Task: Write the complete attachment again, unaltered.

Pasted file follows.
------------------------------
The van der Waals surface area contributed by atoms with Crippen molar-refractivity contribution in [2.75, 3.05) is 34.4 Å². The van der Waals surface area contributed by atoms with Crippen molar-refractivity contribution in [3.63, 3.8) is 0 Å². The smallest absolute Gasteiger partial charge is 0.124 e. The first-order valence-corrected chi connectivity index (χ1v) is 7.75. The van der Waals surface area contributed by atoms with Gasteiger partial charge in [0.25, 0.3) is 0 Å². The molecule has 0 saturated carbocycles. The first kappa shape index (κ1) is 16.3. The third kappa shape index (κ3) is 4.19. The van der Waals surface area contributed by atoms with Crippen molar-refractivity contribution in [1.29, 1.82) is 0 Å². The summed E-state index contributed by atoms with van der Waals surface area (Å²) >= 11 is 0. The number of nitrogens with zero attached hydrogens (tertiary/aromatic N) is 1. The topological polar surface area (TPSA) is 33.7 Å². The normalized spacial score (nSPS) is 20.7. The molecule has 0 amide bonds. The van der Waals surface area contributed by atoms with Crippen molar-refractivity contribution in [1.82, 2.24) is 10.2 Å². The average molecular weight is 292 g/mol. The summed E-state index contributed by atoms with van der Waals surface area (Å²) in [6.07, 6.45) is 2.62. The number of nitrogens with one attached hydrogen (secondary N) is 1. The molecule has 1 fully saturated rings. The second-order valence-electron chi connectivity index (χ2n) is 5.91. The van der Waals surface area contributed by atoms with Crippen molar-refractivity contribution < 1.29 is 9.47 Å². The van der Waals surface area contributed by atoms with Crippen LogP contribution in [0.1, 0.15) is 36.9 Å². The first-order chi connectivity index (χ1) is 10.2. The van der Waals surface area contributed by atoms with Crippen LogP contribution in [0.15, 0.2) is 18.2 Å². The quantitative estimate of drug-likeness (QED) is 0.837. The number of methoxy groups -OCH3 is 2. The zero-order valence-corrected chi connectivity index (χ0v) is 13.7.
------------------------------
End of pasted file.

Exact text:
The van der Waals surface area contributed by atoms with Crippen molar-refractivity contribution in [2.75, 3.05) is 34.4 Å². The van der Waals surface area contributed by atoms with Crippen molar-refractivity contribution in [3.63, 3.8) is 0 Å². The smallest absolute Gasteiger partial charge is 0.124 e. The first-order valence-corrected chi connectivity index (χ1v) is 7.75. The van der Waals surface area contributed by atoms with Gasteiger partial charge in [0.25, 0.3) is 0 Å². The molecule has 0 saturated carbocycles. The first kappa shape index (κ1) is 16.3. The third kappa shape index (κ3) is 4.19. The van der Waals surface area contributed by atoms with Crippen molar-refractivity contribution in [1.29, 1.82) is 0 Å². The summed E-state index contributed by atoms with van der Waals surface area (Å²) >= 11 is 0. The number of nitrogens with zero attached hydrogens (tertiary/aromatic N) is 1. The topological polar surface area (TPSA) is 33.7 Å². The normalized spacial score (nSPS) is 20.7. The molecule has 0 amide bonds. The van der Waals surface area contributed by atoms with Crippen molar-refractivity contribution in [1.82, 2.24) is 10.2 Å². The average molecular weight is 292 g/mol. The summed E-state index contributed by atoms with van der Waals surface area (Å²) in [6.07, 6.45) is 2.62. The number of nitrogens with one attached hydrogen (secondary N) is 1. The molecule has 1 fully saturated rings. The second-order valence-electron chi connectivity index (χ2n) is 5.91. The van der Waals surface area contributed by atoms with Crippen molar-refractivity contribution < 1.29 is 9.47 Å². The van der Waals surface area contributed by atoms with Crippen LogP contribution in [0.1, 0.15) is 36.9 Å². The first-order chi connectivity index (χ1) is 10.2. The van der Waals surface area contributed by atoms with Crippen LogP contribution in [0.15, 0.2) is 18.2 Å². The quantitative estimate of drug-likeness (QED) is 0.837. The number of methoxy groups -OCH3 is 2. The zero-order valence-corrected chi connectivity index (χ0v) is 13.7.